Vanessa Alvarez is hoping to use her life experiences and the psychology training she has received at The University of Texas-Pan American to make life better for the families of current soldiers and veterans.
The 26-year-old will graduate May 14 with a degree in psychology with minors in criminal justice and sociology while her husband Sgt. Felix Alvarez Jr. is serving as a United States Marine Corps infantryman in Afghanistan.
A non-traditional student, Alvarez took courses at Texas State Technical College in 2002 after graduating from Harlingen South High School. However, she left school, got married and now has two daughters - ages 2 and 4. While on base during her husband's active duty, Alvarez saw personally the toll that combat and the separation from family can take on spouses and children. She said often in the case of wives, they are young, away from home for the first time and have to deal with small children alone on top of the stress of having a husband in combat situations or returning home with Post Traumatic Stress Disorder (PTSD).
"The divorce rates are extremely high in the military compared to the national average," she said, describing her own husband's symptoms of PTSD." I was able to deal with it but you have a lot of women who don't or who aren't able to do that and it is very hard on them to see them (spouses) waking up in the middle of the night, the cold sweats, being very reserved and not wanting to go out to even places like the mall or a restaurant."
She said she admired the work of Michelle Obama and Jill Biden, wife of Vice President Joe Biden, with military families.
"It is a very unique population that really needs a lot of support. It's very stressful and they are really reaching out to that community. Now that 30 percent of the men and women in the military are coming back with PTSD that really sparked more research and this movement," she said.
Alvarez turned her passion to provide support for military spouses, particularly those of reservists who lack some of the support available for active duty military, into not only her professional goal, but also into a real life project to assist military families.
When she returned to school at UTPA in 2009, she chose psychology as her career path and was able to complete her course of study in two years. After graduation Alvarez plans to go on to graduate school to earn a master's in rehabilitation counseling and work with the veteran population, focusing on PTSD assessment and treatment. She is also considering applying to the Board Certified Behavioral Analyst program at UTPA which would enable her to also work with children with autism.
To help military spouses in her community, she created Semper Fidelis Carlos, a support group that assists spouses of reservists, particularly in times of deployment. Currently, there are 25 women in the group, she said, but it is also open to men whose wives are in the reserves. The group gathers to share information from phone calls they receive as well as do care packaging and other activities together. On the Semper Fidelis Carlos Facebook page, Alvarez provides information on resources, benefits, and other material supportive to military families.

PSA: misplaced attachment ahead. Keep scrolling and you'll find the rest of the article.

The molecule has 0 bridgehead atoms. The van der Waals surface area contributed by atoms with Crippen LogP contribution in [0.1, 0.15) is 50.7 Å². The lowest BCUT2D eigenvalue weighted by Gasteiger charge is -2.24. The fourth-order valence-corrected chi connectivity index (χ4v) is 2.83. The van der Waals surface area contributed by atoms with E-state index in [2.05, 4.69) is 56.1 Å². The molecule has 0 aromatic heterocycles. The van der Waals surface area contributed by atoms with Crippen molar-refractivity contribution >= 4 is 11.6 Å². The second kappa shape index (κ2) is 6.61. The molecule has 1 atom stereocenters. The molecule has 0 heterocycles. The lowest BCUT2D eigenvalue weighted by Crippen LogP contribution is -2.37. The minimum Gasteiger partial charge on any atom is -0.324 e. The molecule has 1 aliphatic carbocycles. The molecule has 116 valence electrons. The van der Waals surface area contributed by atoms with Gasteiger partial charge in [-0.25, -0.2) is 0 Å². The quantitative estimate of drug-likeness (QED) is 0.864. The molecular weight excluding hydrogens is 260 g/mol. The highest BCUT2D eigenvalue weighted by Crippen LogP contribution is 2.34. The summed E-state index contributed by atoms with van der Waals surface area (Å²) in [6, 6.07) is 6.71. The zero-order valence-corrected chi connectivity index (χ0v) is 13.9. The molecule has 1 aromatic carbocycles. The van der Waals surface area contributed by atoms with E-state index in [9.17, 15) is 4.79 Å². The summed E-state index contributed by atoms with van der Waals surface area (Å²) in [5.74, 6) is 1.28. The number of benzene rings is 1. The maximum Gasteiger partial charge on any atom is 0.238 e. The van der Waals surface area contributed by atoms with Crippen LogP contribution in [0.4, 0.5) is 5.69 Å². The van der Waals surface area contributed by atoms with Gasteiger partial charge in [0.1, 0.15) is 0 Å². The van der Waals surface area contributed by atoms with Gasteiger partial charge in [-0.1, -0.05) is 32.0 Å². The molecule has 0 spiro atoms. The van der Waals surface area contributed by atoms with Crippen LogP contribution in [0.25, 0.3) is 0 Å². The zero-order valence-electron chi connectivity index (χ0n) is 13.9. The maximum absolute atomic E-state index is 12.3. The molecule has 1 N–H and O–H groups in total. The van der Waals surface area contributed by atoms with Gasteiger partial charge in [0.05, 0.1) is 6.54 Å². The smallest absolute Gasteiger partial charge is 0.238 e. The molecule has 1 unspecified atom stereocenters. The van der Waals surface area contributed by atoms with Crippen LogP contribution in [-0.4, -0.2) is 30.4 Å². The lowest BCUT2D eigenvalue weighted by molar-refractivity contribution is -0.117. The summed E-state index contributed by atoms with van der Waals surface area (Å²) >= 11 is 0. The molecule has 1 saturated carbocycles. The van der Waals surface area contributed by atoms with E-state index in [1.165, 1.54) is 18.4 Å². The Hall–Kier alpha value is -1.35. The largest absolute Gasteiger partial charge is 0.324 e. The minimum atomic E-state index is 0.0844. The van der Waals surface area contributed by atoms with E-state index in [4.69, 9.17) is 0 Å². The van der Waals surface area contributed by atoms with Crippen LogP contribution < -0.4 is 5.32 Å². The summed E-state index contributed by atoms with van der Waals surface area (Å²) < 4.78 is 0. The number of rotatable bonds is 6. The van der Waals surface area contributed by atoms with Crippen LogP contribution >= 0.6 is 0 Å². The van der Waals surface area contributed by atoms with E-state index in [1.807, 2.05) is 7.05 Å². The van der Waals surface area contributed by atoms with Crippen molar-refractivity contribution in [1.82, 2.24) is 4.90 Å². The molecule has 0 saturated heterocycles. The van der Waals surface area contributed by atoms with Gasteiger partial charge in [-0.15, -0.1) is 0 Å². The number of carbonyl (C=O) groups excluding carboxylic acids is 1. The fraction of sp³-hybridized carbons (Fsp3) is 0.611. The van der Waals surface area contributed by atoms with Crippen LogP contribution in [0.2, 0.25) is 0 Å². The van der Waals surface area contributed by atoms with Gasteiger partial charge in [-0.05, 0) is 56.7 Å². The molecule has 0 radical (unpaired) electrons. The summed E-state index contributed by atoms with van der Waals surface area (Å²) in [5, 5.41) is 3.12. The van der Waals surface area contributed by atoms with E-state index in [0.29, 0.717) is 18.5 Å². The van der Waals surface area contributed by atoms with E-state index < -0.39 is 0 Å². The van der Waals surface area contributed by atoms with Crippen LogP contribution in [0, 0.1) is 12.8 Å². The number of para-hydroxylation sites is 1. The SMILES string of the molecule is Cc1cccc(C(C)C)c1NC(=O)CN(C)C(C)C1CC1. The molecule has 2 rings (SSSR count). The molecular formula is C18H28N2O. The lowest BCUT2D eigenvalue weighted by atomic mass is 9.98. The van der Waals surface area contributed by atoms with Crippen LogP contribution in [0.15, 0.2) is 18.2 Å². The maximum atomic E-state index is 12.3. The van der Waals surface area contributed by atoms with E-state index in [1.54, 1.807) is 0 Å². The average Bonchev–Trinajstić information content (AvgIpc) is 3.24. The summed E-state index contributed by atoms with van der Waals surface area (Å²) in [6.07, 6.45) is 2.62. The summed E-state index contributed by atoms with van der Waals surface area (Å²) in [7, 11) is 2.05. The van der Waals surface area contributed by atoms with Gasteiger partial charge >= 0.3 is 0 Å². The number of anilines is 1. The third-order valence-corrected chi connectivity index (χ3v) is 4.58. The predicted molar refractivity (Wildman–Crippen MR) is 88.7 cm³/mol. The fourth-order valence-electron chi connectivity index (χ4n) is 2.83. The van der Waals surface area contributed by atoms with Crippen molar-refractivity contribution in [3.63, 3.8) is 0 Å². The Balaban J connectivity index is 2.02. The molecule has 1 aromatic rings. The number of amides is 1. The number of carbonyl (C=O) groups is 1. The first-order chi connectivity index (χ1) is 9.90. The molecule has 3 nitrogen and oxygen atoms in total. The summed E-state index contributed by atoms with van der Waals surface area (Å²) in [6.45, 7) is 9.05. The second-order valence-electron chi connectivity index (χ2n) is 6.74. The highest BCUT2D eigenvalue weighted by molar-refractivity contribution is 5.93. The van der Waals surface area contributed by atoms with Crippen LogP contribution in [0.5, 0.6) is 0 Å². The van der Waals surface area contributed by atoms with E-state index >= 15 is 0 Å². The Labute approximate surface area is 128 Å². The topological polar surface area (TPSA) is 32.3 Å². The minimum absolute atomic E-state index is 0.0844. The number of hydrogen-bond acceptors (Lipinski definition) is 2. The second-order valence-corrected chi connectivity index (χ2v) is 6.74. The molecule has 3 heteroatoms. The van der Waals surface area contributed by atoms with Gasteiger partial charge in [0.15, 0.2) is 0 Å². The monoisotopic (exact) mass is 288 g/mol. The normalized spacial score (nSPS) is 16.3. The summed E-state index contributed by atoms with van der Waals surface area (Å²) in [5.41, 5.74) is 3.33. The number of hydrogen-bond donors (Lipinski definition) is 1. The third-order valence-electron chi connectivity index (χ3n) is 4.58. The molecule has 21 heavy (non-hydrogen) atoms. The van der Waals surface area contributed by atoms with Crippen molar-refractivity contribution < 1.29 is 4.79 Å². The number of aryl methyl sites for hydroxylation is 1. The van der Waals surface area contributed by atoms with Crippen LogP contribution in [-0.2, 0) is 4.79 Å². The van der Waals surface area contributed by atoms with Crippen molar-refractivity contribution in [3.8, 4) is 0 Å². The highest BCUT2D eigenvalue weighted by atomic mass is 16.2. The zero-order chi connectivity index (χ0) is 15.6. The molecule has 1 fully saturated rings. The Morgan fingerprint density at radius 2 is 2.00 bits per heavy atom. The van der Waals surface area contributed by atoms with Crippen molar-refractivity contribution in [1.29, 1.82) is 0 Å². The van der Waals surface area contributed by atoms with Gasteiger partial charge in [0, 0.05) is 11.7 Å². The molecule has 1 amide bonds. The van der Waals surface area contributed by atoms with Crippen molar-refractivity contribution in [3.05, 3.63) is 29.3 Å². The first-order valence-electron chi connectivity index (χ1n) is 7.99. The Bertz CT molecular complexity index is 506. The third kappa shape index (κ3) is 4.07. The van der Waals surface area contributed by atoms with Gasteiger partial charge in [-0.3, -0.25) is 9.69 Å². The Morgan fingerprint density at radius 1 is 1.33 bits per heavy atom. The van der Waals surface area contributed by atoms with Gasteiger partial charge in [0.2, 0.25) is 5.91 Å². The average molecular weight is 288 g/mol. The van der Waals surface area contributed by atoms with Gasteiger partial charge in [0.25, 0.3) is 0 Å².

"It's a lot of being there for one another because the spouse is gone," she said.
Alvarez has extended her determination and creativity toward promoting her discipline on campus and in the community as well. Her efforts were recognized when she was one of three students to be honored as a 2011 Dean's Outstanding Student in the College of Social and Behavioral Sciences.
In her role of president of Psi Chi, the international honor society in psychology, she has excelled in increasing interest in the organization and the number of successful activities. In October 2010, the group hosted the first Mental Illness Awareness Week on campus.
"It (mental illness) is a stigma. We are trying to fight the stigma. In the Mexican American community in the Valley, people don't want to talk about it. We shouldn't be like that. It is very common. In any given year, one out of four American adults are diagnosed with a mental disorder. People should be able to talk about it. Just like people talk about cancer - you have Cancer Awareness -it should be like that with mental disorders. It is perfectly normal to be abnormal," she said.
This year she was instrumental in Psi Chi joining with the Psychology Club to start the website www.getyourpsychon.com. Alvarez is editor of the website's now quarterly newsletter "On the Couch," which features information about various psychology courses offered at UTPA, interviews with psychology department faculty members, and fun interactive quizzes and activities.
Alvarez has also found time to volunteer at campus events and with the Harlingen Boys and Girls Club and the Texas Tropical Behavioral Health. She additionally serves as assistant coach of her younger sisters' basketball team.
She said she's had lots of help from her mother-in-law and "rarely sleeps." Since her husband has decided to pursue officer candidates school and a career in the military, she may land in other places in the world than the Rio Grande Valley. However, wherever she goes, she feels UT Pan American has prepared her well through its outstanding programs and faculty.
"This has been a wonderful experience. I hear some people say 'It's just Pan Am, it's here in the Valley,' but when we are leading the nation in so many things, I feel very honored to be a part of this community. I can only hope that other students here in the Rio Grande Valley can see that they don't have to necessarily leave right now. UTPA has so much to offer," Alvarez said.
Learn more about UTPA's programs in psychology at the Department of Psychology and Anthropology website.